Pinch the retaining clips and remove the fuel lines from the tank (high-pressure EFI systems may require an inexpensive disconnect tool, available at most parts stores).

Drag the tank out from under the vehicle while attempting not to spill any fuel from the now-disconnected filler and vent lines.

Remove the ring that retains the pump and sender assembly. While studs and nuts are used here, other vehicles may use a twist-lock retaining ring. A bit of force may be required to remove those rings, but go slowly so that the tank is not damaged (it's better to hurt the retaining ring than it is to deform or crack the tank).

Gently remove the sender/pump assembly, being especially careful of the sending unit's delicate float arm. If this is damaged, a new sending unit may need to be installed, which can greatly add to the expense of the project.

Here we see the reason for the fuel pump failure. The bottom of the tank was filled with crud, and the in-tank filter (commonly called a "sock") was obviously dirty. Since this is a plastic tank, the contamination likely came from an outside source. This much dirt probably wasn't the result of a single "bad tank of gas", but rather the result of repeated refills from a contaminated source. One of the vent lines was also disconnected, the apparent result of prior work by an inattentive mechanic, and this also could have been an easy route for debris to enter the tank.

We procured a new sock, and spent about an hour emptying the tank of the contaminated fuel and cleaning out its internals (both tasks were made somewhat more difficult by the tank's internal baffles).

Installing the new pump on the existing sending unit is as easy as loosening a hose clamp and unplugging the power connector. This is a good time to inspect the wiring harness, as the additional current draw of a failing pump can result in thermal damage. If the wiring or connectors appear to be burned, replace the sending unit.

While it's usually a good idea to simply install a direct replacement for the original pump, it's not necessarily a bad idea to consider a high-flow replacement if engine modifications are likely in the future (there are a large number of different Walbro-style in-tank pumps available). In this case, we replaced the stock low-pressure pump with a high-pressure unit, as eventually we'll be swapping out the low-pressure Throttle Body Injection (TBI) unit for a higher-performance Tuned Port Injection (TPI) unit that requires greater fuel pressure (approximately 45 PSI, compared to the stock 12 PSI). Since we've left the stock regulator intact for now, the fuel pressure will remain at the lower stock level until those future modifications are performed.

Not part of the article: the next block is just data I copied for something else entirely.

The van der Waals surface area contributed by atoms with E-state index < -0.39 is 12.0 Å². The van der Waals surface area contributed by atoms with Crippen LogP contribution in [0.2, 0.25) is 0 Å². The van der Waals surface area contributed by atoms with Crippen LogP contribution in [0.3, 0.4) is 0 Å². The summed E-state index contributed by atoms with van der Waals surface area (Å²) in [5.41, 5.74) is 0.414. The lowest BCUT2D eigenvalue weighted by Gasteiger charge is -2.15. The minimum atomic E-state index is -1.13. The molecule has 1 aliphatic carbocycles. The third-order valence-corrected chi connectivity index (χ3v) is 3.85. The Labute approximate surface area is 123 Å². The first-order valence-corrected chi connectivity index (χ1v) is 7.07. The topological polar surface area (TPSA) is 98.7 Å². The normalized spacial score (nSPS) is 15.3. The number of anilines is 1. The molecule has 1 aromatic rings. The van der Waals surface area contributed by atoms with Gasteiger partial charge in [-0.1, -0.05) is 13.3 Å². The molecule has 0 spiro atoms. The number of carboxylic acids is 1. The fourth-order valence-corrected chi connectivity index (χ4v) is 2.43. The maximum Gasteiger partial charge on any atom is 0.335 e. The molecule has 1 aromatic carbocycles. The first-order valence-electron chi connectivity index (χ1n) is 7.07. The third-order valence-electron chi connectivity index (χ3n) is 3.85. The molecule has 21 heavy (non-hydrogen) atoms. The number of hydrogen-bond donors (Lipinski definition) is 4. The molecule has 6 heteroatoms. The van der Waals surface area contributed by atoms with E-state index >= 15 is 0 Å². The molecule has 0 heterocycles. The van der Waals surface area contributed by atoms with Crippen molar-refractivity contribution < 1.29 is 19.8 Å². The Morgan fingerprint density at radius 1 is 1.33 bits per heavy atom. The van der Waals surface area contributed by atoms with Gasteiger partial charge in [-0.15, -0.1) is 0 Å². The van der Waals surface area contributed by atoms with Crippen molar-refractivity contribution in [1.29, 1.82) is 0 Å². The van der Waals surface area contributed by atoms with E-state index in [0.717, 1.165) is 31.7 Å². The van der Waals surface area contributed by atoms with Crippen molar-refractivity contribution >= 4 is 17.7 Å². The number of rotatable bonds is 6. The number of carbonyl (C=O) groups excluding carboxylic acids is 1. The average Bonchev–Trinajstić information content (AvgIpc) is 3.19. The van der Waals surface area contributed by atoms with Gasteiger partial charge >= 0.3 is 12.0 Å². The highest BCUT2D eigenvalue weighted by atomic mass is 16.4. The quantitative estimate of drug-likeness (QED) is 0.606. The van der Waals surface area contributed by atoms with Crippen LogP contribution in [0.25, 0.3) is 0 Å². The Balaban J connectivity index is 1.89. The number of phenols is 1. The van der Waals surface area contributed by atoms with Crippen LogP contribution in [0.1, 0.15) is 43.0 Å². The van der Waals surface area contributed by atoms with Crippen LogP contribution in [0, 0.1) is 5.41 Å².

If in doubt, just get a stock replacement, and don't be afraid to spend a bit extra for a pump with a longer warranty.

Reinstall the gasket at the top of the tank.

Drop the pump/sending unit assembly into place, once again being careful not to damage the float arm.

Torque the fasteners to specification, or until snug.

We replaced the plastic clips at the end of the fuel lines, since they got a bit chewed up during removal.

Prepare the retaining strap bolts by applying a coat of anti-sieze compound.

Slide the tank back under the car.

Reconnect the fuel lines. They should make an audible click when fully seated, and it's not a bad idea to give them a gentle tug just to make sure.

Lift the now-empty (and much lighter) tank back up into position, and install the retaining strap bolts.

Hook up the filler neck, vent line, and electrical connections, and reinstall any heat shields that were removed. Turn the key to the On position, and listen for the pump. Assuming that it runs (it may operate for only a second or two), fire up the engine and make a careful and thorough examination for leaks.

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    • 1 Second Ago
      • 9 Years Ago
      I have a 2001 GMC Savanna van that had a noisy pump, and after looking at $300 for a complete unit,I found a new pump/motor on Ebay for $70. Dropping that nearly 6 ft. long tank looked daunting, so I cut a 12" square in the floor with a sabre saw. 2-1/2 Hrs. total time. Did this job in early spring, van ran great, started using 10% ethanol from Ma. ,now getting the double startup crap.
      • 9 Years Ago
      Nice write-up.

      Semi-related, but be on the lookout for failing fuel pumps due to states switching over to E10 gas. Dealers around here are scrambling to keep up with the niumber of pumps being corroded by the water absorbed by the ethanol. I was left stranded myself. Read this if you like:
      • 9 Years Ago